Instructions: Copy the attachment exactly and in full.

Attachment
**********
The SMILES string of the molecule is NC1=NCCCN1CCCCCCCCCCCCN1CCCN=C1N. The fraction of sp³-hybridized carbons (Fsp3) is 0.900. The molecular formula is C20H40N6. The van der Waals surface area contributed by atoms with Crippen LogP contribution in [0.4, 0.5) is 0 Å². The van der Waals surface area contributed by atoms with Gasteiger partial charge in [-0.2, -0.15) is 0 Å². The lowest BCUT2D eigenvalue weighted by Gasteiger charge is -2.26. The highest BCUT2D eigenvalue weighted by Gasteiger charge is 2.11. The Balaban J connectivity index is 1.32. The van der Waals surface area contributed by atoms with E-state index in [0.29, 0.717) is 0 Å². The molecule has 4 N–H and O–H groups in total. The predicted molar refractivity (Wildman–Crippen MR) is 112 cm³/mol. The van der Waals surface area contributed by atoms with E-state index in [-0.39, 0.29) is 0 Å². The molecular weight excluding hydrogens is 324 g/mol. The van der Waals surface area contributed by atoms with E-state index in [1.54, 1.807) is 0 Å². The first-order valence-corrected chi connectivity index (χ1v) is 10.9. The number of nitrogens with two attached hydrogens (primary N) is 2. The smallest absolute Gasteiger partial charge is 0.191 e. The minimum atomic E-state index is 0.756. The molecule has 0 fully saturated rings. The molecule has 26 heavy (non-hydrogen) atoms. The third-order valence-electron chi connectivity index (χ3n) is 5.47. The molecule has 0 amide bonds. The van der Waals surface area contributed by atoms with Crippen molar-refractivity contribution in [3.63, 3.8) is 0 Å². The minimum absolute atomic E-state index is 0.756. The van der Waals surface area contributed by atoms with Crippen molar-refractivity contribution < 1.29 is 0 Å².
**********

The SMILES string of the molecule is NC1=NCCCN1CCCCCCCCCCCCN1CCCN=C1N. The fraction of sp³-hybridized carbons (Fsp3) is 0.900. The molecular formula is C20H40N6. The van der Waals surface area contributed by atoms with Crippen LogP contribution in [0.4, 0.5) is 0 Å². The van der Waals surface area contributed by atoms with Gasteiger partial charge in [-0.2, -0.15) is 0 Å². The lowest BCUT2D eigenvalue weighted by Gasteiger charge is -2.26. The highest BCUT2D eigenvalue weighted by Gasteiger charge is 2.11. The Balaban J connectivity index is 1.32. The van der Waals surface area contributed by atoms with E-state index in [0.29, 0.717) is 0 Å². The molecule has 4 N–H and O–H groups in total. The predicted molar refractivity (Wildman–Crippen MR) is 112 cm³/mol. The van der Waals surface area contributed by atoms with E-state index in [-0.39, 0.29) is 0 Å². The molecular weight excluding hydrogens is 324 g/mol. The van der Waals surface area contributed by atoms with E-state index in [1.54, 1.807) is 0 Å². The first-order valence-corrected chi connectivity index (χ1v) is 10.9. The number of nitrogens with two attached hydrogens (primary N) is 2. The smallest absolute Gasteiger partial charge is 0.191 e. The minimum atomic E-state index is 0.756. The molecule has 0 fully saturated rings. The molecule has 26 heavy (non-hydrogen) atoms. The third-order valence-electron chi connectivity index (χ3n) is 5.47. The molecule has 0 amide bonds. The van der Waals surface area contributed by atoms with Crippen molar-refractivity contribution in [3.63, 3.8) is 0 Å². The minimum absolute atomic E-state index is 0.756. The van der Waals surface area contributed by atoms with Crippen molar-refractivity contribution < 1.29 is 0 Å².